2. Living on the wild side:  I had been living a pretty mundane life, in my humble opinion, for the last 5 years or so.  I had received my Master’s Degree in psychology and started working.  On a salary that averaged 43,000 USD a year, during that time, I paid off 65,000 USD in student loans by being extremely frugal.  All while living in San Francisco. Not an easy feat! I didn’t travel or buy a new car or spend money on myself other than what were the basic necessities.

I’m proud of what I did and how I accomplished this feat because it was hard work and I wanted to be debt free as quickly as possible.  I did it, exactly, 6 years to the day that I took the out the original loans.  However, I wanted to break out of my shell and see a different part of the world.  I was going to quit my job and travel down to South America first, then Cuba because I love the culture and salsa dancing, and then to Europe and over to China.  It seems I have gone the other way at this point and that is wonderful.  I have now seen the Great Wall, The Summer Palace, The Temple of Heaven, The Forbidden City, not to mention Shanghai, Singapore and Malaysia.  Oh, and I was able to stand on top of an oil rig in the the Pacific Ocean.  Yeah, that was pretty cool.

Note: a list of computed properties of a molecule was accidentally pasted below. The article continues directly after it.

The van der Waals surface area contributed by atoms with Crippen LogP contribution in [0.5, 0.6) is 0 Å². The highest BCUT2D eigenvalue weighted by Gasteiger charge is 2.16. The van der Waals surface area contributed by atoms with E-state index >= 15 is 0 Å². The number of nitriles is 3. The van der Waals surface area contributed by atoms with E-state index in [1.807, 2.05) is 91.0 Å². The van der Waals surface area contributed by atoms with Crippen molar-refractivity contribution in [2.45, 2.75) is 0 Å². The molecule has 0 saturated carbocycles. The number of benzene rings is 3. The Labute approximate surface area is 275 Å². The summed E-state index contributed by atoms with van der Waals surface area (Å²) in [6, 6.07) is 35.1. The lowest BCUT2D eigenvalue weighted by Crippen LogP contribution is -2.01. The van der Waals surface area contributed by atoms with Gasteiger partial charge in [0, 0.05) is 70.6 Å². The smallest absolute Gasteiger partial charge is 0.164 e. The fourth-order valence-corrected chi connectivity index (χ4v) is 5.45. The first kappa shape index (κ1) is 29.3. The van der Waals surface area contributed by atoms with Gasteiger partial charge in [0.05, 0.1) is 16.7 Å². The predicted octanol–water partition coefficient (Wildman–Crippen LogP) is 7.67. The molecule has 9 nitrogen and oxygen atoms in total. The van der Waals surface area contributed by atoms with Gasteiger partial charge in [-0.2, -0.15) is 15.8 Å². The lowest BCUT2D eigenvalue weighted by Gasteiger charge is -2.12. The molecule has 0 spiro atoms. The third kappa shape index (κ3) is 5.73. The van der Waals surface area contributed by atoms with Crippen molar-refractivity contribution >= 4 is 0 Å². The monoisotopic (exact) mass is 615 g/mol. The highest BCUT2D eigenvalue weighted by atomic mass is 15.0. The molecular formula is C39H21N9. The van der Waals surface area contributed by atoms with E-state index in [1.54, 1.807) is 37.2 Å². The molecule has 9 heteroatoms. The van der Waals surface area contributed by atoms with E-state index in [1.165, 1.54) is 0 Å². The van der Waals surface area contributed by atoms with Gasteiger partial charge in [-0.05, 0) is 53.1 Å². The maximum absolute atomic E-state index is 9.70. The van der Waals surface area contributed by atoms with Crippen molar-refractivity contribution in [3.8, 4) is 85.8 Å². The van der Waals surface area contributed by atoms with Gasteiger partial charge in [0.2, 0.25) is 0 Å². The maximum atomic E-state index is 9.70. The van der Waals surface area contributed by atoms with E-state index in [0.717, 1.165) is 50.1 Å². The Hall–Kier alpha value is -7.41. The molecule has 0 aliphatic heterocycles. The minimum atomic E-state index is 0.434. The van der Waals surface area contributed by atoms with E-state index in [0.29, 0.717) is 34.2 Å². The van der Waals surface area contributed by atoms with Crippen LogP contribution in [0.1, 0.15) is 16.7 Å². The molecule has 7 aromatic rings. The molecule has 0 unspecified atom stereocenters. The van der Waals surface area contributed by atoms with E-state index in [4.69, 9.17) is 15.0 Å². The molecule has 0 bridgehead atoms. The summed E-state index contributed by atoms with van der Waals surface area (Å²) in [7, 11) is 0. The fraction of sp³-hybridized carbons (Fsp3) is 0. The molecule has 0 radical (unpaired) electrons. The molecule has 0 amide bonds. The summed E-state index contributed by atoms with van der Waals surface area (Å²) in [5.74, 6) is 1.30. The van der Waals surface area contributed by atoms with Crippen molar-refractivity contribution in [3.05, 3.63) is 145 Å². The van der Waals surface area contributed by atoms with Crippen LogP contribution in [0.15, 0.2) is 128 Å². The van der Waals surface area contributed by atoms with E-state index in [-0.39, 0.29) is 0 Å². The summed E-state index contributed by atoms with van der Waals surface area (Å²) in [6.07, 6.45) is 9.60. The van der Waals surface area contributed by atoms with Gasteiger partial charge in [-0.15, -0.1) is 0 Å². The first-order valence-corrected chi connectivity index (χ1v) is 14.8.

I now get to live on the very wild side and experience a culture, people, place and life that I never would have thought was possible.

3. Jill: I met Jill eight days before I moved to China.  We were both at the SF Caranval parade and waiting for it to start.  I was also waiting for my dear friend, and ex-coworker, Jon-David.  Jill and I started talking as she was getting information for her website and business, San Francisco Tourism Tips, and needed pictures for her page on the SF Carnval for next year.  After an hour or so, Jon-David showed up and we all had a great time hanging out.  All three of us went to lunch, I asked Jill out for a date the next day, and we spent the next 8 days together and she saw me off at the airport.  We talked on the skype every and, within 2 weeks, she had booked a ticket to Beijing.  On July 31st, she arrived.  Things have been truly wonderful and being able to experience Asia with her has made it so much easier and enjoyable.  We just celebrated our 6 month anniversary and, as far as I’m concerned, If you can travel with someone, it says a lot about the strength of a relationship.